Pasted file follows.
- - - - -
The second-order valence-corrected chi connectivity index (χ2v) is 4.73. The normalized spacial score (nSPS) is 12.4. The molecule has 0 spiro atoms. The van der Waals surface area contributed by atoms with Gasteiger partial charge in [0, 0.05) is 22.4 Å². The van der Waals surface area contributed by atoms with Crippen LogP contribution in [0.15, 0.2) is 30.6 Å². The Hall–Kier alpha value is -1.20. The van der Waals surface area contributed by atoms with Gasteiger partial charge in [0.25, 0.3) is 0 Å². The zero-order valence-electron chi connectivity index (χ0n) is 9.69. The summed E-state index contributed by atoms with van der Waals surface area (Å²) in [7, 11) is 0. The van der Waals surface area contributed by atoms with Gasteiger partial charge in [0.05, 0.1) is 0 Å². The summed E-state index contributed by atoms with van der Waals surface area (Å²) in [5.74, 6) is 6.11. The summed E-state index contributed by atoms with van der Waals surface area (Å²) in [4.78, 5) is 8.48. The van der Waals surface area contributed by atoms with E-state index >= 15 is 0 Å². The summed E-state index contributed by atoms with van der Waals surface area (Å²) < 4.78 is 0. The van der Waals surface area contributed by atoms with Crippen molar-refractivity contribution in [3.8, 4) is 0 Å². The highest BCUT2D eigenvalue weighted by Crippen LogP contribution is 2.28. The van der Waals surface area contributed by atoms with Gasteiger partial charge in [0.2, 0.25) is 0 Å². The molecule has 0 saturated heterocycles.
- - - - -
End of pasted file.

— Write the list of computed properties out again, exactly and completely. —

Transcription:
The second-order valence-corrected chi connectivity index (χ2v) is 4.73. The normalized spacial score (nSPS) is 12.4. The molecule has 0 spiro atoms. The van der Waals surface area contributed by atoms with Gasteiger partial charge in [0, 0.05) is 22.4 Å². The van der Waals surface area contributed by atoms with Crippen LogP contribution in [0.15, 0.2) is 30.6 Å². The Hall–Kier alpha value is -1.20. The van der Waals surface area contributed by atoms with Gasteiger partial charge in [0.25, 0.3) is 0 Å². The zero-order valence-electron chi connectivity index (χ0n) is 9.69. The summed E-state index contributed by atoms with van der Waals surface area (Å²) in [7, 11) is 0. The van der Waals surface area contributed by atoms with Gasteiger partial charge in [0.05, 0.1) is 0 Å². The summed E-state index contributed by atoms with van der Waals surface area (Å²) in [5.74, 6) is 6.11. The summed E-state index contributed by atoms with van der Waals surface area (Å²) in [4.78, 5) is 8.48. The van der Waals surface area contributed by atoms with E-state index >= 15 is 0 Å². The summed E-state index contributed by atoms with van der Waals surface area (Å²) < 4.78 is 0. The van der Waals surface area contributed by atoms with Crippen molar-refractivity contribution in [3.8, 4) is 0 Å². The highest BCUT2D eigenvalue weighted by Crippen LogP contribution is 2.28. The van der Waals surface area contributed by atoms with Gasteiger partial charge in [0.2, 0.25) is 0 Å². The molecule has 0 saturated heterocycles.